Monday, October 12, 2015

A Search for Meaning

“I don't suppose you do know precisely what you are after.
I don't think in the creative process anyone quite knows.
They have a vague idea - a beckoning, an inkling of some truth -
it is only in the process that it comes to any clarity.

Lawren Harris

The painter Lawren Harris is one of Canada’s best kept secrets. A member of the highly influential early 20th Century artistic association The Group of Seven, Harris is considered by many to be one of Canada’s leading artists whose landscapes from the 1920’s regularly attract million dollar hammer falls at auction. But south of the border Harris is virtually an unknown.

As the deputy director of curatorial affairs at Los Angeles’ Hammer Museum, Cynthia Burlingham, told the artnet news last month With very few exceptions, I have not met an American who knows Lawren Harris, unless they are married to a Canadian or have lived in Canada."

Born with the proverbial silver spoon in his mouth Harris inherited the Massey-Harris industrial fortune and consequently was able to devote his life to his art.

As a 19 year old Harris spent three years in Berlin prior to the First World War where he produced a series of Impressionist-influenced, decorative landscapes. He also became interested in the quasi-religious philosophy of the Theosophical Society whose teachings were to have a profound effect upon his work.

After a stint in the Canada army during WWI, Harris returned to his easel to paint the Canadian wilderness and over a ten year period made a series of paints that today are considered to be his finest works.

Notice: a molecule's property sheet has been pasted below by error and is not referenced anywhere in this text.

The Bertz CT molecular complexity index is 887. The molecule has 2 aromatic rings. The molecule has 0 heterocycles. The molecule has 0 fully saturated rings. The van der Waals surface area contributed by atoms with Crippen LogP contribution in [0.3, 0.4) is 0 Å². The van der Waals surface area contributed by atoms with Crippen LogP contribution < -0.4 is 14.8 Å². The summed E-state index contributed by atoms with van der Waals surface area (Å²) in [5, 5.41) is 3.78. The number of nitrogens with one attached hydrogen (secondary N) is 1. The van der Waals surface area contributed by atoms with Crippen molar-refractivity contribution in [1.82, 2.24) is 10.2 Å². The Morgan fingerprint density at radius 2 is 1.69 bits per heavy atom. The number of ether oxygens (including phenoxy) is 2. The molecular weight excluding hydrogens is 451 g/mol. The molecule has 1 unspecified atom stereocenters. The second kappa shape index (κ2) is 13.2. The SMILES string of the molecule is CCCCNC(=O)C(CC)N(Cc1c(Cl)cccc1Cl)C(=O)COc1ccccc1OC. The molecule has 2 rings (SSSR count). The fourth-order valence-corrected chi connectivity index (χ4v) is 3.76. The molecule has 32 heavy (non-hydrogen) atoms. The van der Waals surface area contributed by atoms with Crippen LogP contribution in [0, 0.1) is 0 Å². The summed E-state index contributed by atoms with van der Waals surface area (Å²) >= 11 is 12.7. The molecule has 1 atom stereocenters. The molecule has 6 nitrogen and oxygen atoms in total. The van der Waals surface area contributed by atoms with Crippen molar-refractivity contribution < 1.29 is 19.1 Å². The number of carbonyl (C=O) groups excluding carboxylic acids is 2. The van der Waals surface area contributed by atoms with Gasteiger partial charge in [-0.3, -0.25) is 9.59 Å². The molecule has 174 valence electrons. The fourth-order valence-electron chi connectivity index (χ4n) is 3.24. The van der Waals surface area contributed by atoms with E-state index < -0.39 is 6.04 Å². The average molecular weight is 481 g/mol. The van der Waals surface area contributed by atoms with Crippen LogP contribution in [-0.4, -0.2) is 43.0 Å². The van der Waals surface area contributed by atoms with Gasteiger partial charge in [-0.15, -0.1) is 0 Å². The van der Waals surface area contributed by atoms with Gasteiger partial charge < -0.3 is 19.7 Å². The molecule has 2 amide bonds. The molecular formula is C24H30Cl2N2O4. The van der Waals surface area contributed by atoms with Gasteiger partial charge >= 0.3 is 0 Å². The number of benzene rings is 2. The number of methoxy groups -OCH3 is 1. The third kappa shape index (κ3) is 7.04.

About which he is reported to have said “If we view a great mountain soaring into the sky, it may excite us, evoke an uplifted feeling within us. There is an interplay of something we see outside of us with our inner response. The artist takes that response and its feelings and shapes it on canvas with paint so that when finished it contains the experience.”

After a messy divorce and remarriage in his 40’s along with his continuing search for spiritual enlightenment Harris adopted abstraction as the primary motivation for his painting.

“Abstract art is a creative interplay between the conscious and the unconscious, with the conscious mind making all the final decisions and in control throughout,” he is reported to have said.

For the next 30 odd years, until his death in 1970, Harris painted spiritually influenced abstract works that reflected his life long search for meaning.

As he has been reported as saying “The primary function of art is not to imitate or represent or interpret, but to create a living thing; it is the reduction of all life to a perfectly composed and dynamic miniature – a microcosm where there is perfect balance of emotion and intellect, stress and strain resolving itself, form rhythmically poised in three dimensions.”

The exhibition The Idea of North: The Paintings of Lawren Harris is currently on show at the Hammer Museum until the 24th of January next year.

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